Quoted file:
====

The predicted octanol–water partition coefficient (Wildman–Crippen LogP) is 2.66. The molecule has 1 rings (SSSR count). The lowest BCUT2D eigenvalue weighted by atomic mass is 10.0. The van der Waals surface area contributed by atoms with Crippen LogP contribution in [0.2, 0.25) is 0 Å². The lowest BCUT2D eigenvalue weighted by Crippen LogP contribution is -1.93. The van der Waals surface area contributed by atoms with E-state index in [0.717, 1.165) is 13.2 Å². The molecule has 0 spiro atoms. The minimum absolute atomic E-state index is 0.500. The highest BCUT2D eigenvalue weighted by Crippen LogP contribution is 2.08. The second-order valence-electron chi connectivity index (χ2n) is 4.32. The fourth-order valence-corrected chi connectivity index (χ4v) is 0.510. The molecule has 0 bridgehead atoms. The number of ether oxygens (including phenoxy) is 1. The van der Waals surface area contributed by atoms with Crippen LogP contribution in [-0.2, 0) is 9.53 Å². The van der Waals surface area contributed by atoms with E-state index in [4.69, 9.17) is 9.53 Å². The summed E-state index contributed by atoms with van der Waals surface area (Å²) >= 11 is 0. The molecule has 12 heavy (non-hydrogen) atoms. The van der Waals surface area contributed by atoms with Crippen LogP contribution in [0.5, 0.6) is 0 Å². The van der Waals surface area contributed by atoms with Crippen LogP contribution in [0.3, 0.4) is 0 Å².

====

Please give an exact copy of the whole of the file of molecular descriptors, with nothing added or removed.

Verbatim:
The predicted octanol–water partition coefficient (Wildman–Crippen LogP) is 2.66. The molecule has 1 rings (SSSR count). The lowest BCUT2D eigenvalue weighted by atomic mass is 10.0. The van der Waals surface area contributed by atoms with Crippen LogP contribution in [0.2, 0.25) is 0 Å². The lowest BCUT2D eigenvalue weighted by Crippen LogP contribution is -1.93. The van der Waals surface area contributed by atoms with E-state index in [0.717, 1.165) is 13.2 Å². The molecule has 0 spiro atoms. The minimum absolute atomic E-state index is 0.500. The highest BCUT2D eigenvalue weighted by Crippen LogP contribution is 2.08. The second-order valence-electron chi connectivity index (χ2n) is 4.32. The fourth-order valence-corrected chi connectivity index (χ4v) is 0.510. The molecule has 0 bridgehead atoms. The number of ether oxygens (including phenoxy) is 1. The van der Waals surface area contributed by atoms with Crippen LogP contribution in [-0.2, 0) is 9.53 Å². The van der Waals surface area contributed by atoms with E-state index in [4.69, 9.17) is 9.53 Å². The summed E-state index contributed by atoms with van der Waals surface area (Å²) >= 11 is 0. The molecule has 12 heavy (non-hydrogen) atoms. The van der Waals surface area contributed by atoms with Crippen LogP contribution in [0.5, 0.6) is 0 Å². The van der Waals surface area contributed by atoms with Crippen LogP contribution in [0.3, 0.4) is 0 Å².